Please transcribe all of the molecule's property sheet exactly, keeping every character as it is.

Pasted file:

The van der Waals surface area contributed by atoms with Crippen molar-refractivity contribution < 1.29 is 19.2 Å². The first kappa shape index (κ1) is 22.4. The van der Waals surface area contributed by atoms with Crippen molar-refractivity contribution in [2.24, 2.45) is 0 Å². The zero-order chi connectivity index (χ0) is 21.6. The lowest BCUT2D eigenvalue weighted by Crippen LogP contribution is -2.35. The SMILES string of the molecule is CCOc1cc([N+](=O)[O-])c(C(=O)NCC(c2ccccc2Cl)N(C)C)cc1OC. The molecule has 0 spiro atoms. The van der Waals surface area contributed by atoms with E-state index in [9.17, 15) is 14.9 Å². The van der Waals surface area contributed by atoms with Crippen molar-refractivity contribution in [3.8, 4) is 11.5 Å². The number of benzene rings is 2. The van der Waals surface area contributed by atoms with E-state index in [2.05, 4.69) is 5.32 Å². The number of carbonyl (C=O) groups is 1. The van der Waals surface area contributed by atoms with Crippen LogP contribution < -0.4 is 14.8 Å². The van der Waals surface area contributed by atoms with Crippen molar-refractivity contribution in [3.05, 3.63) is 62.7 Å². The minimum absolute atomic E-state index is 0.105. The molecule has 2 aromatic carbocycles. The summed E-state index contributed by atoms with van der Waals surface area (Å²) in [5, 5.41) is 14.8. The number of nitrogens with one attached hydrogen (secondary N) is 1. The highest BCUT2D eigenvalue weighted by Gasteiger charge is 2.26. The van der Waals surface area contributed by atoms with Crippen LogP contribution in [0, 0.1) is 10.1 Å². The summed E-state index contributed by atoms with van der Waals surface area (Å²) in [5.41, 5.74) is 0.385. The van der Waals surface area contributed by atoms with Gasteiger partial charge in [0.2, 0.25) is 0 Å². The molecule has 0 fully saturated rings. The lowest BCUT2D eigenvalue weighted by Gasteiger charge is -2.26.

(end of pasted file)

The van der Waals surface area contributed by atoms with Crippen molar-refractivity contribution < 1.29 is 19.2 Å². The first kappa shape index (κ1) is 22.4. The van der Waals surface area contributed by atoms with Crippen molar-refractivity contribution in [2.24, 2.45) is 0 Å². The zero-order chi connectivity index (χ0) is 21.6. The lowest BCUT2D eigenvalue weighted by Crippen LogP contribution is -2.35. The SMILES string of the molecule is CCOc1cc([N+](=O)[O-])c(C(=O)NCC(c2ccccc2Cl)N(C)C)cc1OC. The molecule has 0 spiro atoms. The van der Waals surface area contributed by atoms with E-state index in [9.17, 15) is 14.9 Å². The van der Waals surface area contributed by atoms with Crippen molar-refractivity contribution in [3.8, 4) is 11.5 Å². The number of benzene rings is 2. The van der Waals surface area contributed by atoms with E-state index in [2.05, 4.69) is 5.32 Å². The number of carbonyl (C=O) groups is 1. The van der Waals surface area contributed by atoms with Crippen LogP contribution < -0.4 is 14.8 Å². The van der Waals surface area contributed by atoms with Crippen molar-refractivity contribution in [3.05, 3.63) is 62.7 Å². The minimum absolute atomic E-state index is 0.105. The molecule has 2 aromatic carbocycles. The summed E-state index contributed by atoms with van der Waals surface area (Å²) in [5, 5.41) is 14.8. The number of nitrogens with one attached hydrogen (secondary N) is 1. The highest BCUT2D eigenvalue weighted by Gasteiger charge is 2.26. The van der Waals surface area contributed by atoms with Crippen LogP contribution in [0, 0.1) is 10.1 Å². The summed E-state index contributed by atoms with van der Waals surface area (Å²) in [5.41, 5.74) is 0.385. The van der Waals surface area contributed by atoms with Gasteiger partial charge in [0.2, 0.25) is 0 Å². The molecule has 0 fully saturated rings. The lowest BCUT2D eigenvalue weighted by Gasteiger charge is -2.26.